Made of iron, shaped as a gourd, with silver overlay.
Narrowing at nock 6 mm
Thickest at center 9 mm
End 5.5 mm
26.5 x 4.5 x 4.5 mm
36.3 cm from tip
Steel, pine wood, pigments, silk, sinew.
Probably 17th century
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The Ottomans were long known for their archery but were also very keen to adapt firearms as early as the 15th century. Mehmed II famously used massive cannons to batter down the walls of Constantinople in 1453 and equipped some his his Janissaries with early muskets. Archery prevailed among Sipahi cavalrymen in Istanbul until at least the 16th century, but the role of archery in the field gradually waned. By the 17th century, the Ottomans made considerable advancements in firearms, producing fine twist-forged barrels that were prized across Europe.
Archery saw a brief revival in the 19th century under Sultan Mahmud II who ruled from 1808 to 1839, but mostly in the form of sports such as flight archery.
Because of this, Ottoman military arrows are extremely rare. But I've found one!
Its arrowhead is a small barbed bodkin of square crosssection. The tanged head is inserted in a pine shaft, the front wrapped with sinew and covered with black material, possibly a fine bark. Behind the bark is a golden painted line. At the tail end are black silk wrappings and remains painted designs in gold, green, and reddish. There are remains of three fletchings, one feather projecting upwards in line with the nock, the other two at 130 degrees from it. At the back is a bulbous nock, wrapped with sinew which was then painted over.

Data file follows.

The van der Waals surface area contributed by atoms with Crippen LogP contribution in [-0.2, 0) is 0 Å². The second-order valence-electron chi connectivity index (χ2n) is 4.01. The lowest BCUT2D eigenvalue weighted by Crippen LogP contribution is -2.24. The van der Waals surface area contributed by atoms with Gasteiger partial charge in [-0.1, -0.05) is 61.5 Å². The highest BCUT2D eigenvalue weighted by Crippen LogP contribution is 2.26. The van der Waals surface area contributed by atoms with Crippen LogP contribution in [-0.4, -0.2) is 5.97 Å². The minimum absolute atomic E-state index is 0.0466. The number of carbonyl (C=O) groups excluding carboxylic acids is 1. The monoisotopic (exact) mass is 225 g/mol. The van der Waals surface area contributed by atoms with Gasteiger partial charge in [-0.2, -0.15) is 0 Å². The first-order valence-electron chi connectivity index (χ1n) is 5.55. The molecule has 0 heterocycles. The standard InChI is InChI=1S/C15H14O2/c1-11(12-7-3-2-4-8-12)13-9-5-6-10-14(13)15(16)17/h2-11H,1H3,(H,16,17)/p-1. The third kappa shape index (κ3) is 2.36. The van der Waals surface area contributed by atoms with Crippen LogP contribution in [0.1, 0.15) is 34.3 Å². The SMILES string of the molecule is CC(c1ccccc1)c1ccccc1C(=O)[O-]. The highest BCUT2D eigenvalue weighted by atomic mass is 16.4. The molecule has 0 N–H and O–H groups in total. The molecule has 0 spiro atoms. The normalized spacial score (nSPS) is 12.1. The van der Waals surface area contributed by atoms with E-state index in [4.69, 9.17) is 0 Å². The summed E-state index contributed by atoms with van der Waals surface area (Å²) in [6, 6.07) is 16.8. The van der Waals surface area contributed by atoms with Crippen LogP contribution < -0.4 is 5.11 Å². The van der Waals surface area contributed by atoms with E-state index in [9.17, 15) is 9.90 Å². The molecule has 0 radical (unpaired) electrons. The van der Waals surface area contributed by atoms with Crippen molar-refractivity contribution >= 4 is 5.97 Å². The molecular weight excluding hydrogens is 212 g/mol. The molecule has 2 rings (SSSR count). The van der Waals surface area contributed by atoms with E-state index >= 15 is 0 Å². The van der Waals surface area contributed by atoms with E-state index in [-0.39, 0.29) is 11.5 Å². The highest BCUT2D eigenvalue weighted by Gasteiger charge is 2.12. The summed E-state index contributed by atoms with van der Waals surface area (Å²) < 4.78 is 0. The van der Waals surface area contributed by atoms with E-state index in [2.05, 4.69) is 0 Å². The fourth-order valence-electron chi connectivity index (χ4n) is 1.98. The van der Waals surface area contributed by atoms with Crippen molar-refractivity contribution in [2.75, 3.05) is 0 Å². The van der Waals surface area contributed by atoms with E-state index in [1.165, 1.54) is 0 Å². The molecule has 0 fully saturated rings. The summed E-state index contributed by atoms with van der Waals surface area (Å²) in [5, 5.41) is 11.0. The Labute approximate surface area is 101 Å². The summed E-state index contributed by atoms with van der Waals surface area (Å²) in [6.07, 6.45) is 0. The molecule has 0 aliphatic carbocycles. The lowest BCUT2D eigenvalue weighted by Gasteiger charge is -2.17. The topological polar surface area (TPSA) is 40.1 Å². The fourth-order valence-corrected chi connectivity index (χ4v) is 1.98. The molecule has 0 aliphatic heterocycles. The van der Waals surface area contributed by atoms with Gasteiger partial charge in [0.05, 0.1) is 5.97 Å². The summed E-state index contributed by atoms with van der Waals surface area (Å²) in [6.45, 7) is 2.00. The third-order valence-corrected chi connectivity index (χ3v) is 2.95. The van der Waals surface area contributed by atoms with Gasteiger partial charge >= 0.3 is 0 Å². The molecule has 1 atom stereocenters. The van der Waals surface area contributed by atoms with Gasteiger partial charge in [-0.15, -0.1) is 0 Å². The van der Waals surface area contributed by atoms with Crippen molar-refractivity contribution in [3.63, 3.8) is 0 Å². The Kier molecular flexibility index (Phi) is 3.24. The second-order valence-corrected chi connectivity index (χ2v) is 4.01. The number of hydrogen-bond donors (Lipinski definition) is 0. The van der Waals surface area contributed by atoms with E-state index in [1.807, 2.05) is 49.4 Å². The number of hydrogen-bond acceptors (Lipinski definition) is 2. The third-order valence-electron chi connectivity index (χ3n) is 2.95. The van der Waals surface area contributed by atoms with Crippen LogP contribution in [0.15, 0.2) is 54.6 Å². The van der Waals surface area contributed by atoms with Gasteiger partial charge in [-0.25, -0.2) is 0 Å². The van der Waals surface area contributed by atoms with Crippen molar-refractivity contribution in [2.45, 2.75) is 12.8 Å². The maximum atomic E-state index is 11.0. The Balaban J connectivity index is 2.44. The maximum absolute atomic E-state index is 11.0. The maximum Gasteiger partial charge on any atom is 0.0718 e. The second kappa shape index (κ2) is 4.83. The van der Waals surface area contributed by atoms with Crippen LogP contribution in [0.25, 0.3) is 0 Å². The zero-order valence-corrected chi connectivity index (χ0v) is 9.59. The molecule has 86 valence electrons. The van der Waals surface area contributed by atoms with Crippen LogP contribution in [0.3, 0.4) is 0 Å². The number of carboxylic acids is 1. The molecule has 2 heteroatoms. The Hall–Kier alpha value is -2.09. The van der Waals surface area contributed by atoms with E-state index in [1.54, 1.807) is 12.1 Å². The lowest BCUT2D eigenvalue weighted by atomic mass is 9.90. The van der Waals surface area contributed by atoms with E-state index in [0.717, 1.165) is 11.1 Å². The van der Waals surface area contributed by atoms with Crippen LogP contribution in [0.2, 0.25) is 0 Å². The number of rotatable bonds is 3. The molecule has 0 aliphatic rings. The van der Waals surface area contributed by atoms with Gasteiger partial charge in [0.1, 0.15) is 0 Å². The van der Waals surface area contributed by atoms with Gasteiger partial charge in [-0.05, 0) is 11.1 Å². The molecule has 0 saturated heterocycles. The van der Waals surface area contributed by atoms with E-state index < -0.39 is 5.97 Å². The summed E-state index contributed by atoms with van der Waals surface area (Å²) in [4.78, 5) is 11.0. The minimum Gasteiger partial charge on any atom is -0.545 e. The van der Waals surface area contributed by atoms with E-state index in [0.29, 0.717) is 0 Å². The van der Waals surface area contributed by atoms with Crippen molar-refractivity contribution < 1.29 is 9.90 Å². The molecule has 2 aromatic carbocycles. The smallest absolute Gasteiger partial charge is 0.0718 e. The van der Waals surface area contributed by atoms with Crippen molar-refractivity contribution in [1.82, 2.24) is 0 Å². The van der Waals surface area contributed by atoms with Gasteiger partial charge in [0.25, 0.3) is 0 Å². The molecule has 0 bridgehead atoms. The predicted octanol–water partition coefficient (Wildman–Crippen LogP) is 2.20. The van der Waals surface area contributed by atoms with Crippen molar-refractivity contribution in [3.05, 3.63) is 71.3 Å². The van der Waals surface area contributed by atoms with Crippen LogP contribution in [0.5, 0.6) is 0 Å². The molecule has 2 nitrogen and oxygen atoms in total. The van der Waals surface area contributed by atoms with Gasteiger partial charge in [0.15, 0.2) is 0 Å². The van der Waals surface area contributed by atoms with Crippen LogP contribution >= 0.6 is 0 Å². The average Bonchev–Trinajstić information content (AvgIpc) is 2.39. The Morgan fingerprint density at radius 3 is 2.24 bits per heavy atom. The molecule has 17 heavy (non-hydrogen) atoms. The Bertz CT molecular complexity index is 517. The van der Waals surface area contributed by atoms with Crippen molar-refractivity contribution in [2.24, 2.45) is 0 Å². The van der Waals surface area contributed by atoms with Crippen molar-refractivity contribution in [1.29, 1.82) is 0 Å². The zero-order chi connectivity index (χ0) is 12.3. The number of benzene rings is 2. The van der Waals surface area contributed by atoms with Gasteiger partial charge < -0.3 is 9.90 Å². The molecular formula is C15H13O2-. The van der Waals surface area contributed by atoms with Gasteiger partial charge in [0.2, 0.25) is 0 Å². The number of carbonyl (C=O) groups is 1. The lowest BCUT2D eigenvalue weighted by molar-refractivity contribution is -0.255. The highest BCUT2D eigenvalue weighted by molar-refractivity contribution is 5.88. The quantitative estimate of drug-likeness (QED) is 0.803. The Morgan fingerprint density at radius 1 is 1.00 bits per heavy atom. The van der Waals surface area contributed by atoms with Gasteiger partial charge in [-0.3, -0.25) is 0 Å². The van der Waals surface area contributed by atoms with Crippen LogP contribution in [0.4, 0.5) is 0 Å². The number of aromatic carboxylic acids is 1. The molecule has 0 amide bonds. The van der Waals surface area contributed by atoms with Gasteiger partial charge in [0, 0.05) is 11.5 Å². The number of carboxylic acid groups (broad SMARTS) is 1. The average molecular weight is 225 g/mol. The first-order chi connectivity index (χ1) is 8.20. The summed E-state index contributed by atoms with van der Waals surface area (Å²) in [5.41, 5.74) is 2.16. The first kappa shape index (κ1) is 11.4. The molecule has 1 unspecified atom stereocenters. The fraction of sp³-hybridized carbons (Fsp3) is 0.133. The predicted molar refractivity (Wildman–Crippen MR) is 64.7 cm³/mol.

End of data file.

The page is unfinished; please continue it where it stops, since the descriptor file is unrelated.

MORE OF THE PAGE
Due to a strongly barreled shaft, the arrow is quite light yet very stiff and seems made for the high-velocity shooting that the Ottomans were known for.
The arrow came from an American collection that also contained a very early Ottoman bow and siper, that bow being nearly identical to the work of a bowyer called Pijale. A dated by bow his hand, made in the Hijri year 995 (1586-1587) is in the Staatliche Kunstsammlungen Dresden. The painting on the shaft is in the same color scheme as the arrows that came with this set, and the nature of the decorations also follows an earlier Ottoman aesthetic, say late 16th to early 17th century. Therefore I am tempted to attribute the arrow to roughly that period as well.
An incredibly rare Ottoman war arrow with pine shaft and small barbed bodkin. It is probably quite early as well, possibly as early as the late 16th to early 17th century.
1. Holger Schukelt; The Turkish Chamber, Oriental Splendour in the Dresden Armoury. Deutscher Kunstverlag, Berlin. 210. Pages 68-69.
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